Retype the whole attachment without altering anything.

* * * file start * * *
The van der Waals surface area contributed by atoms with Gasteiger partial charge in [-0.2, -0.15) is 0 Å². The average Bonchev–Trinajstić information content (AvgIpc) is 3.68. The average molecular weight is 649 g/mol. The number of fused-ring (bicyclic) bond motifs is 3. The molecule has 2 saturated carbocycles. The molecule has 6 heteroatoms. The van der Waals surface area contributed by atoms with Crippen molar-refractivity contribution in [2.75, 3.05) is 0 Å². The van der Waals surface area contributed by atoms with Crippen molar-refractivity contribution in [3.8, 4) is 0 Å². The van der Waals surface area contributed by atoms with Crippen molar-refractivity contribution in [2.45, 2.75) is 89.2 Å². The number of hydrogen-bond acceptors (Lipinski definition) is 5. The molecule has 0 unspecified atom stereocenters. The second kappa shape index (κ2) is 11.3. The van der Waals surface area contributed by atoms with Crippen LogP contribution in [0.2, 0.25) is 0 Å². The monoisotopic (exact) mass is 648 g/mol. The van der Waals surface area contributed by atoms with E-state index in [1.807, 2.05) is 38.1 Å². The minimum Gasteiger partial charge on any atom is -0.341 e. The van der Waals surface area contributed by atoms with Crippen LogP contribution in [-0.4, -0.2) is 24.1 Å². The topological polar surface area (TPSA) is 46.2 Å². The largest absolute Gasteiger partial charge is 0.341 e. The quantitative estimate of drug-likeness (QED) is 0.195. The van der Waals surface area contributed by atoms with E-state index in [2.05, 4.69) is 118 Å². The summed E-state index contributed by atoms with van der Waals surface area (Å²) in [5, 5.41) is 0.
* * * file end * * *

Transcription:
The van der Waals surface area contributed by atoms with Gasteiger partial charge in [-0.2, -0.15) is 0 Å². The average Bonchev–Trinajstić information content (AvgIpc) is 3.68. The average molecular weight is 649 g/mol. The number of fused-ring (bicyclic) bond motifs is 3. The molecule has 2 saturated carbocycles. The molecule has 6 heteroatoms. The van der Waals surface area contributed by atoms with Crippen molar-refractivity contribution in [2.75, 3.05) is 0 Å². The van der Waals surface area contributed by atoms with Crippen molar-refractivity contribution in [3.8, 4) is 0 Å². The van der Waals surface area contributed by atoms with Crippen molar-refractivity contribution in [2.45, 2.75) is 89.2 Å². The number of hydrogen-bond acceptors (Lipinski definition) is 5. The molecule has 0 unspecified atom stereocenters. The second kappa shape index (κ2) is 11.3. The van der Waals surface area contributed by atoms with Crippen LogP contribution in [0.2, 0.25) is 0 Å². The monoisotopic (exact) mass is 648 g/mol. The van der Waals surface area contributed by atoms with E-state index in [1.807, 2.05) is 38.1 Å². The minimum Gasteiger partial charge on any atom is -0.341 e. The van der Waals surface area contributed by atoms with Crippen LogP contribution in [-0.4, -0.2) is 24.1 Å². The topological polar surface area (TPSA) is 46.2 Å². The largest absolute Gasteiger partial charge is 0.341 e. The quantitative estimate of drug-likeness (QED) is 0.195. The van der Waals surface area contributed by atoms with E-state index in [2.05, 4.69) is 118 Å². The summed E-state index contributed by atoms with van der Waals surface area (Å²) in [5, 5.41) is 0.